Clayton Foster was living out of his car when he contracted COVID-19. The 67-year-old knew he faced higher risks of death or severe outcomes during the pandemic because of his chronic heart and bladder conditions, but for Foster and thousands of other homeless people across the Southwest, it’s been hard to protect against the virus.
“I try to keep my stuff clean and neat, but it is very hard to do,” Foster said.
Foster survived the illness with the aid of health services provided by Phoenix-based nonprofit Circle the City and became the first patient in the organization’s care to receive the COVID-19 vaccine back on Jan. 21.
Foster is part of a small segment of the homeless population in the Southwest who have begun getting the vaccine, but organizations serving the homeless elsewhere are facing challenges in inoculating the at-risk populations they serve.
In Los Angeles, providers are eagerly awaiting news of when vaccines will be available – and they face a steep challenge.
Recent data suggests there are more than 66,000 homeless people in Los Angeles County, and there were more than 7,400 homeless people in Maricopa County in a count from last January. Many of these individuals are at high risk of catching COVID-19 because of unsanitary living conditions.
With that many individuals to account for, it poses a major logistical question as to how to most effectively and efficiently vaccinate such a large, high-risk population.
In the past two weeks, Circle the City has received 400 doses of the Moderna vaccine to distribute among its four locations in Maricopa County, according to community liaison Marty Hames.
“It’s been going very smoothly,” Hames said. “At this point, we’ve distributed about 250 total vaccines to employees and patients.”
In accordance with the state of Arizona’s phase 1B of the rollout guidelines, the organization has begun to vaccinate some of the patients in its care after initially vaccinating its health care workers first.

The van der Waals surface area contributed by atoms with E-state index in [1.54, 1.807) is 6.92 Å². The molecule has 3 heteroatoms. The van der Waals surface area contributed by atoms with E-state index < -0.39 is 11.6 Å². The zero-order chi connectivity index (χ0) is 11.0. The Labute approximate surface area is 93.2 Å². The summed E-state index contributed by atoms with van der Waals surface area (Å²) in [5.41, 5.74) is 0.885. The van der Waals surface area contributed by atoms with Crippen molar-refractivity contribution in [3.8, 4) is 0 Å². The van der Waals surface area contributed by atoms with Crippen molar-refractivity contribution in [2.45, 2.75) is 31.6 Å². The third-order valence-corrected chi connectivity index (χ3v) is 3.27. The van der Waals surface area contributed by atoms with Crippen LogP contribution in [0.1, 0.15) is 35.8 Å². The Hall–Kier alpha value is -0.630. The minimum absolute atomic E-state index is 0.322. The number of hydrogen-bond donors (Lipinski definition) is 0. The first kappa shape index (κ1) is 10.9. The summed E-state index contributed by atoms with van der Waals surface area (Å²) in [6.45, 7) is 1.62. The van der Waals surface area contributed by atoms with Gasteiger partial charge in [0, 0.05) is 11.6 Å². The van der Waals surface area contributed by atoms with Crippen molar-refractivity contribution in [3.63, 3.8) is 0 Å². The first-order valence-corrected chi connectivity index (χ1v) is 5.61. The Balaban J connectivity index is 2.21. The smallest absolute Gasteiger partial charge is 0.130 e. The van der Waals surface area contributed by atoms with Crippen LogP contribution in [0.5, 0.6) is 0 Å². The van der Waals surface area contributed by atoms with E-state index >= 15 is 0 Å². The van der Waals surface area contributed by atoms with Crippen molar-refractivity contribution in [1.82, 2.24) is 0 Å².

The organization has increased its daily output after receiving another shipment of 200 doses in the past week.
“We’ve just been expanding the number of people that we’ve been able to provide the vaccine to, as we’ve received it,” Hames said.
Hames said the organization was very diligent in planning the logistics of a rollout, well ahead of when it received its first 200 doses of the vaccine Jan. 14.
Because doses go bad if they’re not used within a brief window of time, back-up patients are lined up to ensure no doses are wasted. For a second dose, patients must return on the date they’re given on their vaccine verification card.
In Los Angeles, homeless service providers don’t know when first doses will arrive. At the Union Rescue Mission, one of the largest homeless shelters in the United States, president Andrew J. Bales told Cronkite News the organization has not received any doses of the vaccine and has been unable to vaccinate any of its patients.
“We were supposed to be getting the vaccine for those above the age of 65, but that hasn’t come about as soon as I was hopeful for,” Bales said. “So I’m hoping it will be available within the next week or two.”
Part of the difference between Los Angeles and Phoenix is the sheer number of people who need vaccines. LA County has more than 10 million residents, more people than the entire state of Arizona. As of Friday, health officials reported LA County has had more than 1 million cases of COVID-19, compared to Arizona, which has had more than 748,000 cases across the state.
As cases of COVID-19 in the United States began to skyrocket during December, so did cases in Los Angeles’s homeless population.
“From November 30 to December 30, cases among people devastated by homelessness in our area increased by 66%,” Bales said. Los Angeles news radio station KNX1070 reports total confirmed cases in the homeless population jumped to 4,578 cases and 86 deaths in December, from 2,439 cases and 54 deaths in November.
On Monday, California Gov. Gavin Newsom made a change in the rollout of the vaccine to prioritize individuals above the age of 65 and health care workers. Under the original plan, homeless people would have been prioritized in the current tier, the Los Angeles Times reported.
Bales hopes this change will quickly bring vaccines to the organization’s older population, but knows it will still be a complicated process.
“It will not be any simple rollout,” Bales said. “There will be a tremendous need if we address everyone who’s either in a shelter or on the streets.”
For now, Bales and the rest of Union Rescue Mission is forced to play the waiting game, which will likely cause even more safety concerns in Los Angeles’s homeless community.
“I expect many more outbreaks to come, unfortunately, and that’s why we have such a need of getting the vaccine,” Bales said. “It’s been the battle of our lives in the fight to save our lives.”